The why, when, and how to shaking off the pump
“Just dirt me!” I squawked. Hopelessly hanging 10 feet from the anchor for the umpteenth time, I was nearing tears.
A local, who had the route ruthlessly wired, coolly suggested that I “work the rest” more. For me, this “rest” was hardly restful — I’d once managed to completely fall out of it. Suffering here on my next go, I looked over and noticed a golden eagle plucking fuzzy yellow goslings from the river. Perversely fascinated, I stared over at this real-life episode of “Wild Kingdom”. By the time it had ended, I had rested longer than ever before, fully recharging my batteries — and finally redpointing the route. The moral? Sufficiently recovering at a rest often means the difference between success and failure. You have to rest — no matter what.
Sweet spots.Sniff out rests stances during preliminary dogging burns on your project. Seemingly impossible sequences are far more doable when you’re relatively fresh from a rest, and blasting through a lower crux isn’t as bad when you know you’re gunning for that jug. A rest might be an obvious rail or jam on which you can camp forever, or it can be as subtle as sitting on a good foothold long enough for a couple of shakes and chalk-ups. Climb from rest to rest, not crux to crux.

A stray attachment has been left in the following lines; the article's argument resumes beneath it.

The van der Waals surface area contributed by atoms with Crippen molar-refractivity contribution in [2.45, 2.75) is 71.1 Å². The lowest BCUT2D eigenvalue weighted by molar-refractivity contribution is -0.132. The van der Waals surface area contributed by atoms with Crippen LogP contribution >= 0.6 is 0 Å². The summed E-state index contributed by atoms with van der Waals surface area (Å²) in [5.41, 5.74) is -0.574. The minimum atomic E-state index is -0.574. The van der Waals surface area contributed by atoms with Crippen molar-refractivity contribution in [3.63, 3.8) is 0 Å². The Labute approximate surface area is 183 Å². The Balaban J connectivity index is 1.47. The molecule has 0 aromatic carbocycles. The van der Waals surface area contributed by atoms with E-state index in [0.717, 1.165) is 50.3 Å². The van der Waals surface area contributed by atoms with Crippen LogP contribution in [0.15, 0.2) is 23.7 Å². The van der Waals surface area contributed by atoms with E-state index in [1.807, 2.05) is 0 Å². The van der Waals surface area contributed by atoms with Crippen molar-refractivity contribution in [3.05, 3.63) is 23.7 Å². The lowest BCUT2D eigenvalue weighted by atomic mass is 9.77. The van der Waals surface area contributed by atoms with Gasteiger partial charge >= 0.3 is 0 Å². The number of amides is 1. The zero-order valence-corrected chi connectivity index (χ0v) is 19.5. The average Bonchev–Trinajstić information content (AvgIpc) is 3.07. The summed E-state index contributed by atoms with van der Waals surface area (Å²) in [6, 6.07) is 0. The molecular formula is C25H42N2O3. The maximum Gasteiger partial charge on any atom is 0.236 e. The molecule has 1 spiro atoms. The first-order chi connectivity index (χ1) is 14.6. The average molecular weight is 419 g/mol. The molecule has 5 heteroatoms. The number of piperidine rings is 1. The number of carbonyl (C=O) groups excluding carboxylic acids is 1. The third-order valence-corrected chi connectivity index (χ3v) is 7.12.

Get in the mix.Once you’ve begun resting, vary your body position and the holds you use. You may have to alternate between bigger holds and smaller or more difficult-to-grip holds in order to rest all muscles. Figure out which specific strengths you’ll need for the remainder of the climb: Are there more crimps than slopers. What about big lockoffs? You might need to keep one arm totally fresh — sacrificing a little on the opposite side will give you that snap when you need it.
Don’t panic!The pump may actually increase when you first arrive at a rest stance. Don’t freak out! Focus on deep breathing, to relax and reduce your heart rate, not on how strained your muscles are … or how many more bolts you have to go. Hang back all the way onto the bones of your arms, with your weight over your feet. Our bodies have the ability — known as muscle memory — to remember what a given body movement or position feels like, which allows repetition without conscious effort. So, just as you practice the crux moves over and over, so, too, must you “learn” each rest.
About Time. As you start to get the juice back, and your heart rate and breathing return to normal, stay put. Calm your mind: Visualize successfully maneuvering through the remaining sequences. Remain at the rest until you’re bored out of your skull or your belayer is whining that he has to pee. Note, however, that there will come a point, especially with a marginal rest, at which you’ve been hanging around for too long and begun to lose any gains.
Resting aids. In this easiest-side-of-easy day and age, we have devised all sorts of creative ways to rest more effectively. I will describe, but do not necessarily endorse, these dubious doings: • Kneebars • Knee pads for kneebars • Multiple knee pads for multiple kneebars • Inserting non-conventional body parts (e.g., head, elbow, ass, etc.) into the rock • Clipping high above the rest and downclimbing back to it, effectively affording a comfy toprope (is that your belayer sitting slightly on the rope?).
See also Climbing No. 223, “Tech Tip - Trad - Discrete Tension”.
Brittany Griffith, guilty of all five of the above alternative “resting aids,” is currently working rests on the warm-ups at Rifle.